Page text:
Aspen council to decide on ‘the list’
ASPEN ” The justification for preventing dozens of Aspen property owners from altering or demolishing their buildings has been made clear by city officials.
After five months of public debate over the City Council’s controversial emergency ordinance that forbids the demolition of buildings 30 years or older, city staff has provided rationale for each of the 89 properties identified on what’s known as “the list.”
The brief descriptions and history of each property has been given to the City Council, which is scheduled to vote Monday on whether the buildings should remain on the list for at least six months while a direction is taken on Aspen’s historic preservation program.
The explanations were in response to a request by City Councilman J.E. DeVilbiss who asked why each property should be deemed historically significant.
“When we vote we are endorsing that list, and I want to know what is on it,” DeVilbiss said at a recent City Council meeting. “I want sufficient information to make an endorsement on that list.”
The reasons for declaring the properties historic boil down to the buildings’ architect, its architecture, its prior owner or its significance in the town’s history.
Local architect Fritz Benedict designed a lot of the homes and buildings targeted. And if they weren’t, many of them were designed by people who worked with or for Benedict. Benedict studied under Frank Lloyd Wright, a world-famous architect who had a hand in designing some buildings in Aspen.
City historic preservation officials also note famed architect Herbert Bayer, who designed many of the buildings on the Aspen Institute campus. Several buildings on the Aspen Meadows campus are on the list, much to the dismay of Aspen Institute Executive Director Amy Margerum, who has spoke out against the process and the list in recent months.
Many property owners have spoken against the ordinance, arguing that their values would plummet as a result of their buildings being pegged as potentially historic.
Other local architects like Sam Caudill, Tom Benton and Rob Roy are noted in the descriptions, as are buildings that serve as examples of Pan Abode and chalet-style architecture.
Some homes are considered historically significant because they encompass architecture that signifies the progression of Aspen as a tourist destination with modest vacation homes that pay homage to the mountain lifestyle.
The home at 407 N. Third St. is on the list because it was designed for Joseph Coors, founder of the brewing company.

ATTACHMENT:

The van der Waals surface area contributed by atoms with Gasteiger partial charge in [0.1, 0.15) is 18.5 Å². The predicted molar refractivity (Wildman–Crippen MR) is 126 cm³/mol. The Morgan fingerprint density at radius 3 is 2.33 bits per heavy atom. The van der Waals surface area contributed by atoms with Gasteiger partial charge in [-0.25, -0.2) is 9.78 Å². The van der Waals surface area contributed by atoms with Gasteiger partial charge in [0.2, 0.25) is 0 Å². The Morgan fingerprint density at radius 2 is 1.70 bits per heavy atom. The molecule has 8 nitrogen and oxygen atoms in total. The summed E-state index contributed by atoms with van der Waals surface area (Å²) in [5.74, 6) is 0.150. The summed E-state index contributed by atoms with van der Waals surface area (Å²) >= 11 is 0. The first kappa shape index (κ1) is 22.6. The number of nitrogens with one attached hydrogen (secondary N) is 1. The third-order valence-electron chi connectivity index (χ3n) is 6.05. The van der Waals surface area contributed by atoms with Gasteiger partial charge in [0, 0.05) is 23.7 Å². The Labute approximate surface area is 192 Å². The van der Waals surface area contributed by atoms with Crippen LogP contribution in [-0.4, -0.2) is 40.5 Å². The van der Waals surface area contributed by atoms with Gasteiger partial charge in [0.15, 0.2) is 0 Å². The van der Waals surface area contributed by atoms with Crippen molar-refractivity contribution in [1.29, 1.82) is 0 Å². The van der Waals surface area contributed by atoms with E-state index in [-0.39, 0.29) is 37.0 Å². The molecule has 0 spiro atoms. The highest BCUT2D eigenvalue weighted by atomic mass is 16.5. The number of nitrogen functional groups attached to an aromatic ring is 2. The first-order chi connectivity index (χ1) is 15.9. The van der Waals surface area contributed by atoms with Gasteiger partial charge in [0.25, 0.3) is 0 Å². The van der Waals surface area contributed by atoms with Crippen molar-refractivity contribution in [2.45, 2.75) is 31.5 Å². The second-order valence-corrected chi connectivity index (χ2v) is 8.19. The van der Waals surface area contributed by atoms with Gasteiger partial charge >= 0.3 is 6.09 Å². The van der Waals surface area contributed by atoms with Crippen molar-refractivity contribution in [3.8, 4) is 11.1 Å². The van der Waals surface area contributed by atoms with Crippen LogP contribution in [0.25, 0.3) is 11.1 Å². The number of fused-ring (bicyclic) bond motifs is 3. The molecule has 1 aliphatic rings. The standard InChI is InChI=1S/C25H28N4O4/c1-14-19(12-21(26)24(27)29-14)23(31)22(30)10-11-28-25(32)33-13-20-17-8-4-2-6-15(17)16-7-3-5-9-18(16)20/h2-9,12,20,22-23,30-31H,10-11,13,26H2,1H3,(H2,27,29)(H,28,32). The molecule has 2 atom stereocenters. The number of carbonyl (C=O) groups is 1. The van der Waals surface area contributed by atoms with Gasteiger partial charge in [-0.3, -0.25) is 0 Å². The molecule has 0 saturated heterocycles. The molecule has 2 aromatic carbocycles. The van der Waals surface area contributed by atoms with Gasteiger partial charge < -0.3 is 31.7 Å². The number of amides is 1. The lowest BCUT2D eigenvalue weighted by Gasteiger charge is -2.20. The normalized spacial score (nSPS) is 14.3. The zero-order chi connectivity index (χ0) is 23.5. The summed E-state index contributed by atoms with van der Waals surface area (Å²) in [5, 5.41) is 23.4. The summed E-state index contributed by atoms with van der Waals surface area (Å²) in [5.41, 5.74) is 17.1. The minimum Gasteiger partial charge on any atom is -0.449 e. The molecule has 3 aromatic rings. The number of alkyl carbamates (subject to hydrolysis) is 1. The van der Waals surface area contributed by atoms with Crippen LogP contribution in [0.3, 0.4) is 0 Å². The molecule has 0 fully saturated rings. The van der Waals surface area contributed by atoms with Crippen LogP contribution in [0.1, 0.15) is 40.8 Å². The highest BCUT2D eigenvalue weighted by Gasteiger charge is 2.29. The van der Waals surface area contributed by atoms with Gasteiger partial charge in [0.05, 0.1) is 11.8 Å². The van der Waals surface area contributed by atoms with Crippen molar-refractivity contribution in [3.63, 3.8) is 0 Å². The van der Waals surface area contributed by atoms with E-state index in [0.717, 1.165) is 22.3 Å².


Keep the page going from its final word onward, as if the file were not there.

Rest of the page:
Some community members have questioned the appropriateness of including certain commercial buildings on the list, contending some of them aren’t architecturally significant or structurally sound.
Many of them are considered historic because they fall into the mountain modern architecture era and utilize flat roofs, horizontal shapes and simple form.
The Aspen Athletic Club is one of those buildings, designed by Robin Molny, a local architect trained by Frank Lloyd Wright. The structure is Molny’s only commercial building in Aspen that hasn’t been altered, according to city staff.
The U.S. Bank building is on the list because Caudill ” the first modernist practicing in town, according to city staff ” designed it. The Wells Fargo Bank building was designed by Benedict and, hence, is on the historic list.
The North of Nell building is considered classic mountain-modern architectural style; it was designed by Ericsen and Stevens in 1968. The building’s saw-tooth roof and strong emphasis are integral to the modern interpretation of mountain ski town architecture, city staff said.
The Aspen Square Condominiums were designed by Benedict and represent his interpretation of Frank Lloyd Wright’s philosophy through the long, horizontal emphasis of the massing and character defining features like balconies, according to city staff.
The City Council will discuss the list and the proposed ordinance that regulates the properties before voting. Public comment will be allowed before the vote.
At least two council members ” Dwayne Romero and Steve Skadron ” are opposed to the list and ordinance. They have been against the historic ordinance since July, when the majority of the council decided there was an emergency posed by development pressures in Aspen. Many historic structures from the post-World War II era were being demolished at a rapid rate as a result, according to city staff.
Romero thinks the process should have been public and a communitywide discussion should have occurred before limiting property owners’ rights. And no explanation of the list will change that, he said.
“I personally can’t see that there is anymore rationale for the predicament we are in,” he said at a recent City Council meeting. “I don’t think [the list] will change the direction of the core discussion.
“Let’s start anew and drop the list.”
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